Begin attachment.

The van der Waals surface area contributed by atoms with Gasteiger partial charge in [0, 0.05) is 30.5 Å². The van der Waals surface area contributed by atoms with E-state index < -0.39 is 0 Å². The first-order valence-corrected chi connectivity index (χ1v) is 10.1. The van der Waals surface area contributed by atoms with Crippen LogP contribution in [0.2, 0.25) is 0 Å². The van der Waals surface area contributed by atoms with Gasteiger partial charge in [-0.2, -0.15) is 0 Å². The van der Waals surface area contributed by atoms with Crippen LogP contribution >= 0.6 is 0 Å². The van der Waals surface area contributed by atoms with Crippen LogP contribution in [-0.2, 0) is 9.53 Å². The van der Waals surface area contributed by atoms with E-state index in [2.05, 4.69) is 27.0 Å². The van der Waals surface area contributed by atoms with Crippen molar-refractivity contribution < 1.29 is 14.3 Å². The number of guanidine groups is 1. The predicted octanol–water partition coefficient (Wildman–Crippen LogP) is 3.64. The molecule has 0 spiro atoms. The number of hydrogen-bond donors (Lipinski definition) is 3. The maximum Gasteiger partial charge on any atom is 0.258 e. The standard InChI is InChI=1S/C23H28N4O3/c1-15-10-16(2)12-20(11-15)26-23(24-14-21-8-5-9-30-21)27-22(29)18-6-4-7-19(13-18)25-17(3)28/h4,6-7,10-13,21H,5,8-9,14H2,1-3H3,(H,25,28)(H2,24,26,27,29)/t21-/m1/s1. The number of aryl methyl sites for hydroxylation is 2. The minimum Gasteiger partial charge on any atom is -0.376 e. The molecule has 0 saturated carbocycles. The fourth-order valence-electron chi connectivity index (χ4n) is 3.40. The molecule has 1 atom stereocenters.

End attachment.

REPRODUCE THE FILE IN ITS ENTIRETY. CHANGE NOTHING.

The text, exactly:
The van der Waals surface area contributed by atoms with Gasteiger partial charge in [0, 0.05) is 30.5 Å². The van der Waals surface area contributed by atoms with E-state index < -0.39 is 0 Å². The first-order valence-corrected chi connectivity index (χ1v) is 10.1. The van der Waals surface area contributed by atoms with Crippen LogP contribution in [0.2, 0.25) is 0 Å². The van der Waals surface area contributed by atoms with Gasteiger partial charge in [-0.2, -0.15) is 0 Å². The van der Waals surface area contributed by atoms with Crippen LogP contribution >= 0.6 is 0 Å². The van der Waals surface area contributed by atoms with Crippen LogP contribution in [-0.2, 0) is 9.53 Å². The van der Waals surface area contributed by atoms with E-state index in [2.05, 4.69) is 27.0 Å². The van der Waals surface area contributed by atoms with Crippen molar-refractivity contribution < 1.29 is 14.3 Å². The number of guanidine groups is 1. The predicted octanol–water partition coefficient (Wildman–Crippen LogP) is 3.64. The molecule has 0 spiro atoms. The number of hydrogen-bond donors (Lipinski definition) is 3. The maximum Gasteiger partial charge on any atom is 0.258 e. The standard InChI is InChI=1S/C23H28N4O3/c1-15-10-16(2)12-20(11-15)26-23(24-14-21-8-5-9-30-21)27-22(29)18-6-4-7-19(13-18)25-17(3)28/h4,6-7,10-13,21H,5,8-9,14H2,1-3H3,(H,25,28)(H2,24,26,27,29)/t21-/m1/s1. The number of aryl methyl sites for hydroxylation is 2. The minimum Gasteiger partial charge on any atom is -0.376 e. The molecule has 0 saturated carbocycles. The fourth-order valence-electron chi connectivity index (χ4n) is 3.40. The molecule has 1 atom stereocenters.